“Long ago [man] recognized that all perceptible matter comes from a primary substance, or a tenuity beyond conception, filling all space, the Akasha or luminiferous ether, which is acted upon by the life-giving Prana or Creative Force, calling into existence, in never ending cycles, all things and phenomena. The primary substance, thrown into infinitesimal whirls of prodigious velocity, becomes gross matter; the force subsiding, the motion ceases and matter disappears, reverting to the primary substance.

    “Can man control this grandest, most awe-inspiring of all processes in nature? Can he harness her inexhaustible energies to perform all their functions at his bidding? More still – cause them to operate simply by the force of his will?

    “If he could do this, he would have powers almost unlimited and supernatural. At his command, with but a slight effort on his part, old worlds would disappear and new ones of his planning would spring into being. He could fix, solidify and preserve the ethereal shapes of his imagining, the fleeting visions of his dreams. He could express all the creations of his mind on any scale, in forms concrete and imperishable. He could alter the size of this planet, control its seasons, guide it along any path he might choose through the depths of the Universe. He could cause planets to collide and produce his suns and stars, his heat and light. He could originate and develop life in all its infinite forms.

    “To create and to annihilate material substance, cause it to aggregate in forms according to his desire, would be the supreme manifestation of the power of Man’s mind, his most complete triumph over the physical world, his crowning achievement, which would place him beside his Creator, make him fulfill his Ultimate Destiny.” Nikola Tesla, Man’s Greatest Achievement, 1907

    https://www.linkedin.com/pulse/mans-greatest-achievement-nikola-tesla-michael-phillips

    Nikola Tesla: “The day science begins to study non-physical phenomena, it will make more progress in one decade than in all the previous centuries of its existence. To understand the true nature of the universe, one must think in terms of energy, frequency and vibration.”

    Research indicates that this quote may be apocryphal — I could find no primary source cited. The second part of the quote has also been attributed to Dr Laura Berman, LCSW, PhD, “a world renowned sex and relationship educator and therapist”.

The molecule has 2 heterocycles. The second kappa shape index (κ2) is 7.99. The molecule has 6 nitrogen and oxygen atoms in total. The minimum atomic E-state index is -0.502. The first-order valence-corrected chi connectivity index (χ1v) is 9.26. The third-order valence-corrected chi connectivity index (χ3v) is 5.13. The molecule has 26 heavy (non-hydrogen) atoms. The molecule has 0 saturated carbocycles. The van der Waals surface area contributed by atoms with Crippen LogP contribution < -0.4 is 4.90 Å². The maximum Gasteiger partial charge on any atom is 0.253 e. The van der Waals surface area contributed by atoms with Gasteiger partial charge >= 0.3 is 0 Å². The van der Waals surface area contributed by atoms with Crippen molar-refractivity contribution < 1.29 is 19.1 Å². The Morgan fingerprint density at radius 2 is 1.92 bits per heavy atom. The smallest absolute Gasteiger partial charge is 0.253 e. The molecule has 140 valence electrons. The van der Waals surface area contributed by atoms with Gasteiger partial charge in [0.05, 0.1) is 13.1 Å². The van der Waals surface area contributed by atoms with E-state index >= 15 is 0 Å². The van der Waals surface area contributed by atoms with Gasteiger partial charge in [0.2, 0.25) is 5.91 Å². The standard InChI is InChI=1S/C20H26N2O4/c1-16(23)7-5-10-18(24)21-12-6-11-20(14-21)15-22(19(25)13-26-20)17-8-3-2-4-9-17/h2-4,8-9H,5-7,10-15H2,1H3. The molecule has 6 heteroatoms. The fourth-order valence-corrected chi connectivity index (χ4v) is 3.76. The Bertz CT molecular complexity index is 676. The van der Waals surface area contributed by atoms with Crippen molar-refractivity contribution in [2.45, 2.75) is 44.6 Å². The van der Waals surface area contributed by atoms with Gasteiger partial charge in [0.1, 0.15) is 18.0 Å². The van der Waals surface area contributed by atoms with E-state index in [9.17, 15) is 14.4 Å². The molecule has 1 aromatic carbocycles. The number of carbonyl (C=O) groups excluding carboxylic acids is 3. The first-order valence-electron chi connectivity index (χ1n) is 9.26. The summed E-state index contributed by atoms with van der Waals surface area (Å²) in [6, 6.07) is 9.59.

https://www.google.com/search?q=Nikola+Tesla:+%E2%80%9CThe+day+science+begins+to+study+non-physical+phenomena,+it+will+make+more+progress+in+one+decade+than+in+all+the+previous+centuries+of+its+existence.%E2%80%9D&tbm=isch&tbo=u&source=univ&sa=X&ved=0ahUKEwiNvpCn6qvbAhULuFMKHRqwAcoQ7AkIXg#imgdii=mc2rEbRIDSiKvM:&imgrc=0OrMB99b5YYnMM:

  43. @Draken

    Happy, Pappy?

  44. It’s not only atheists who reject creationism — even the pope accepts evolution.//// “For the scientist who has lived by his faith in the power of reason, the story ends like a bad dream. He has scaled the mountains of ignorance; he is about to conquer the highest peak; as he pulls himself over the final rock, he is greeted by a band of theologians who have been sitting there for centuries.”
    (Robert Jastrow)

    Once evolution is canceled out in a origins debate, and gaps of knowledge cannot be tapped with it, things become very clear and obvious.
    The origin of the universe, its physical laws, the origin of stars, planets, galaxies, the chemical elements, the earth, and life, are due to
    1. A creator
    2. Unguided random lucky events by no mechanism at all.
    According to the most generous mathematical criteria, 2 is impossible to unimaginable extremes. By eliminative induction, 1 is most probably true.

    When debating origins, the best way to get clear conclusions is to choose topics with the clearest outcome of which proposition wins.
    In the case of the origin of life, its really basically random unguided events by no mechanism, or design by an intelligent agency.
    ID claims do not require to be tested and falsified to top the naturalistic viewpoint. ( i do not concede that ID can’t be tested, but it’s not necessary )
    By simple reasoning and calculations, we can conclude with absolute certainty, that naturalism has far less a possibility to be true, than intelligent design propositions and conclusions.